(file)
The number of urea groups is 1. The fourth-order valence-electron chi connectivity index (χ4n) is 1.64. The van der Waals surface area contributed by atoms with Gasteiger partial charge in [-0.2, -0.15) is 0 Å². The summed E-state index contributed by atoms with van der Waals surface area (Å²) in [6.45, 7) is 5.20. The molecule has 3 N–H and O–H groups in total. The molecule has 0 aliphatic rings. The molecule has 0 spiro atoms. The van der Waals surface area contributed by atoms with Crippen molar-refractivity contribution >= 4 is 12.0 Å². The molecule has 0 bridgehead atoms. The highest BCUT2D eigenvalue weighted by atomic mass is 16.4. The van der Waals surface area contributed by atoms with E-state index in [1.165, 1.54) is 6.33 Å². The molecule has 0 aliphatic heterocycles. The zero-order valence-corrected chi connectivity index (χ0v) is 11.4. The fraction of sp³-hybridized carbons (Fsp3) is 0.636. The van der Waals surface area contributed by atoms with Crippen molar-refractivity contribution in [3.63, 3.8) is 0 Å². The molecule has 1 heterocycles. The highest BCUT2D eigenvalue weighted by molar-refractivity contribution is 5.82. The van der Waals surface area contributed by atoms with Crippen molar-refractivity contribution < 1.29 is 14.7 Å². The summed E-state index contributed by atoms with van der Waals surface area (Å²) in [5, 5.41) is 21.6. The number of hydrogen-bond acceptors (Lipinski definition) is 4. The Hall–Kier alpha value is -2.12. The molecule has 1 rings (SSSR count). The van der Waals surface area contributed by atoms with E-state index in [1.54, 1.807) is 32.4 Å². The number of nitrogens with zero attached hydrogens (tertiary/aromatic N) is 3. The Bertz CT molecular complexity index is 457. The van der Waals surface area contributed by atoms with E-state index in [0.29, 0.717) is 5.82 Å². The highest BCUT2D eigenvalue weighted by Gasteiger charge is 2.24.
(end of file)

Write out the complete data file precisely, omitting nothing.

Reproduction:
The number of urea groups is 1. The fourth-order valence-electron chi connectivity index (χ4n) is 1.64. The van der Waals surface area contributed by atoms with Gasteiger partial charge in [-0.2, -0.15) is 0 Å². The summed E-state index contributed by atoms with van der Waals surface area (Å²) in [6.45, 7) is 5.20. The molecule has 3 N–H and O–H groups in total. The molecule has 0 aliphatic rings. The molecule has 0 spiro atoms. The van der Waals surface area contributed by atoms with Crippen molar-refractivity contribution >= 4 is 12.0 Å². The molecule has 0 bridgehead atoms. The highest BCUT2D eigenvalue weighted by atomic mass is 16.4. The van der Waals surface area contributed by atoms with E-state index in [1.165, 1.54) is 6.33 Å². The molecule has 0 aliphatic heterocycles. The zero-order valence-corrected chi connectivity index (χ0v) is 11.4. The fraction of sp³-hybridized carbons (Fsp3) is 0.636. The van der Waals surface area contributed by atoms with Crippen molar-refractivity contribution in [3.63, 3.8) is 0 Å². The molecule has 1 heterocycles. The highest BCUT2D eigenvalue weighted by molar-refractivity contribution is 5.82. The van der Waals surface area contributed by atoms with Crippen molar-refractivity contribution < 1.29 is 14.7 Å². The summed E-state index contributed by atoms with van der Waals surface area (Å²) in [5, 5.41) is 21.6. The number of hydrogen-bond acceptors (Lipinski definition) is 4. The Hall–Kier alpha value is -2.12. The molecule has 1 rings (SSSR count). The van der Waals surface area contributed by atoms with E-state index in [1.54, 1.807) is 32.4 Å². The number of nitrogens with zero attached hydrogens (tertiary/aromatic N) is 3. The Bertz CT molecular complexity index is 457. The van der Waals surface area contributed by atoms with E-state index in [0.29, 0.717) is 5.82 Å². The highest BCUT2D eigenvalue weighted by Gasteiger charge is 2.24.